Now, you need to find the path that it was installed to. Open windows exporer and find where it was installed to. This is probably something like c:/Program Files/ImageMagick-6.x.x.x We want to find the convert.exe file as below:

Setting up Sublime Text

First we need to go ahead and install the GutterColor package. You can do this via Package Control (Tools → Command Palette → Type install → Search for GutterColor and hit enter).

As of right now, this package requires you to tell SublimeText where the convert script lives on your computer. Go to Sublime TextPreferencesPackage SettingsGutterColorPreferences - User and paste the following code in there. Make sure to swap out the path if your which convert command returned something different.

{
“convert_path” : “/usr/local/bin/convert”
}

In my experience, sublime required a few restarts before it started to work totally. If you see red squares in your gutter, it’s helpful to look in the Sublime Console (view → Show Console) to see if you can make sense of the errors.

ss 2013-07-08 at 5.36.16 PM

So, can I move to Sublime Text 3 yet? 

I’ve had this question asked quite a few times over the past month so I thought I would write up a quick post on my answer: probably.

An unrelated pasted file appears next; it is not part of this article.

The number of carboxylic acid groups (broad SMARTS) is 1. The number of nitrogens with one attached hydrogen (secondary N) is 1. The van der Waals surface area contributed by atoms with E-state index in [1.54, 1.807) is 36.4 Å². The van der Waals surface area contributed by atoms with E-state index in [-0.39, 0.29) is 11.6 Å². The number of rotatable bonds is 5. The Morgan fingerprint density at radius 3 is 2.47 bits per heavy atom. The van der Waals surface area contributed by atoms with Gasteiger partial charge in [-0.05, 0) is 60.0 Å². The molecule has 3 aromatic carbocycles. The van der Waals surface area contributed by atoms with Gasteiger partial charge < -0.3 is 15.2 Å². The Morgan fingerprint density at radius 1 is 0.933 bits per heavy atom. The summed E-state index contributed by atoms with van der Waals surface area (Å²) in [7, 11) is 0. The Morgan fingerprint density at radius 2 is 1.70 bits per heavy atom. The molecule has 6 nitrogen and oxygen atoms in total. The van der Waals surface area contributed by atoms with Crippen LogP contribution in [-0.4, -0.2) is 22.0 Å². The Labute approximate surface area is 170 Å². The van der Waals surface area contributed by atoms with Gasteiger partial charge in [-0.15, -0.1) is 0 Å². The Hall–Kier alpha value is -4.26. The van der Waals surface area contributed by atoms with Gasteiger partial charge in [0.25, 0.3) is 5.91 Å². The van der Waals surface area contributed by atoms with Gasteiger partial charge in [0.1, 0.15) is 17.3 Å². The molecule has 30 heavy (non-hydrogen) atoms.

Since my last “First Look” post on Sublime Text 3, 5 months have past and a lot has changed. Updates have been flying out, producing a faster and more stable Sublime Text 3.  Since then the beta has been opened to the public, so if you are still checking Sublime out, you can give ST3 a shot.

Continue reading

linebubble.mov

As I’ve been writing the Sublime Text Power User book over the last few months, I’ve had some interesting conversations around favourite features of ST. The one feature that I constantly surprise people with is called line bubbling – moving lines of code up and down a document without cutting and pasting them.

linebubble.mov

It’s an extremely simple feature but will save you lots of time and potentially lost code.

Let’s take this list as a very basic example. This list could be any block of code that you want to move up or down – they are only numbered as a visual.
ss 2013-03-11 at 11.14.30 PM
How do we move them up and down to end up in the correct order? We could cut and paste, but line bubbling is much faster.

In Sublime Text, hold down + control (CTRL + SHIFT on Windows) and use your ↑ up* and ↓ down arrow keys to move the lines around. This works for single and multiple lines.

Check out the video for a visual: